Niko: I would say that we arrived at that. I like that you heard the proper amount of energy and the proper amount of space. That's not by accident, of course. I think about the mother of a friend, who is a painter. She would do space pictures and she brought up an idea which is true in music as well. She wanted to do points of white for stars and she said, 'I can't go and add a white point later and have it really look right.' The idea is that you have to start with good spaces. You can't really change and have it be fundamentally correct after the point. That's part of what took so long to arrive at the correct songs. We had to start out with really good beginnings. You can polish a song and make it turn out okay. We've never really done that, but particularly this time we started out with songs that could hold up their power and have a good amount of space. Then we worked really hard and had great help. We took help. We asked for help and received it, but we started with songs that could take that kind of space and kind of energy and fit the parameters we had for this record. To work with shorter music, be more to the point, and to maybe have a couple melodies.

On The Narcotic Story, we were presented with the character of Frank Johnson, who was a composite of a few people. So who is the Thin Black Duke? What does he mean? The lyrics aren't always easy to parse, so what does The Duke embody?
Eugene: Well, that's why we sell you the book. It's like the old Marx Brothers thing where you have to buy the guide to the guide to the guide to figure it out.

Niko: We get asked that question a lot. Eugene writes the lyrics and I think it's his vision for that character. I have to say that as someone who works with those lyrics, we all make the songs together and we arrive at this beautiful conglomerate mess. I've thought a lot about it, too. Have you seen No Country for Old Men? It's a Cormac McCarthy story and a great Coen Brothers film. The character of Anton Chigurh, if you see the movie or have read the book, he's not a real person. It's sort of this stand-in for the concept of evil, that's my take on it. It's just this evil thing. It's not a real person, so I think it's possible to have this idea to address this concept. It's an interesting idea.

Eugene: It's really nice and respectable that Niko is trying to save me from myself [laughs]. No, I mean, as with a lot of these things, without real world corollaries, they wouldn't exist. Have you ever seen a cow and wondered whether it was a cow or not? I'm not just making this stuff up, you know. Life's meandering crossroads puts you in places and spaces where you might meet a wide variety of people and characters. You might have the occasion to come up with characterisations based on those characters. As a journalist, you know that you end up being involved with people who under normal circumstances you wouldn't necessarily be involved with.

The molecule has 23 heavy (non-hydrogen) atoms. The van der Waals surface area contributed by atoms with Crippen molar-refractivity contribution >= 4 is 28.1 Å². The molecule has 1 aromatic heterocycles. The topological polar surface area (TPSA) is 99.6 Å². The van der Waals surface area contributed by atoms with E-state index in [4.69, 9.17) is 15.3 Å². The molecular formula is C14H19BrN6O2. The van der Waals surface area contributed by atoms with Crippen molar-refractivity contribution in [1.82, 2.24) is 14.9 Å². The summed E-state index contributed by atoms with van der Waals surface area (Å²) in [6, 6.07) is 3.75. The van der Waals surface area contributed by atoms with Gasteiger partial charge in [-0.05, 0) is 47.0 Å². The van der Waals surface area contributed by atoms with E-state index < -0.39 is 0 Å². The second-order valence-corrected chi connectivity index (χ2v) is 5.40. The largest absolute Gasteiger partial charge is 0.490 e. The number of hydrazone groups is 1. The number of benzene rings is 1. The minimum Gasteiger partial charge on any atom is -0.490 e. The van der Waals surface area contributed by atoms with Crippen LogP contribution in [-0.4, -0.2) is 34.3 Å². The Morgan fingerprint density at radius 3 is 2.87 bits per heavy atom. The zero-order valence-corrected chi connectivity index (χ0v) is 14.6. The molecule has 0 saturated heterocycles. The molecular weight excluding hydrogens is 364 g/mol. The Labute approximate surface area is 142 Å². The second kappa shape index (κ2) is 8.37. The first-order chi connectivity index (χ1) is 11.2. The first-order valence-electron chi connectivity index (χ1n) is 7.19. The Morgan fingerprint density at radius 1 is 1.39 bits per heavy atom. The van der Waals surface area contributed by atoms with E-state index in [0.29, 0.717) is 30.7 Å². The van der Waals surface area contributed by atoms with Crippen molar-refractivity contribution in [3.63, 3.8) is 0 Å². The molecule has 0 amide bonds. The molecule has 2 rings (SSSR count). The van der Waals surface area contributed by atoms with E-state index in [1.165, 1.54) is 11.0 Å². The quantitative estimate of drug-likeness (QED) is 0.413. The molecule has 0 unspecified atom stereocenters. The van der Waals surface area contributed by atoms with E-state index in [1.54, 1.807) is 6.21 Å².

So, it is a force but in my mind it is largely like a force like electricity. It's involved in your daily interactions, but when you have occasion to actually be there with it, it can be incredibly powerful and useful or incredibly powerful and damaging. So if I were to say, 'Oh, of course The Duke is John Wayne,' that wouldn't really explain to you what it is that I mean or what I've said in the lyrics, in the book describing the lyrics, or in my vocalisation of those lyrics. But, as a background, something that I share with you, you should know that it has a lot to do with life's meandering crossroads and maybe a little bit about how the last ten years have been spent.

That makes sense, cryptic as it may be.
Eugene: It's not actually cryptic at all to me because it's autobiographical. It's easy. It's a one to one correlation. Just because you don't understand [laughs].

So I have to bring up the fact that there was supposed to be a bit more follow-through on The Narcotic Story . There was a film planned, if I recall. I see you're doing a Thin Black Book and I'm wondering if that all fell by the wayside or if it's still kicking around.
Eugene: No. Sometimes we over-promise and we over-deliver, and sometimes we over-promise and then, you realise that things get lost in stranger locales. Then the guy who had been filming some of this stuff, he sort of lost his mind and I couldn't get it from him. He was also a guy who was involved in inspiring large portions of The Narcotic Story. He just disappeared with the film. It is by no means finished, but we get to things when we can. We're over-promising and we're hoping to over-deliver. Right now we've got this gold edition of Thin Black Duke as well, but these are attainable. I think that finding out our targets and meeting goals is a bit of the magic that we're trying to work on now.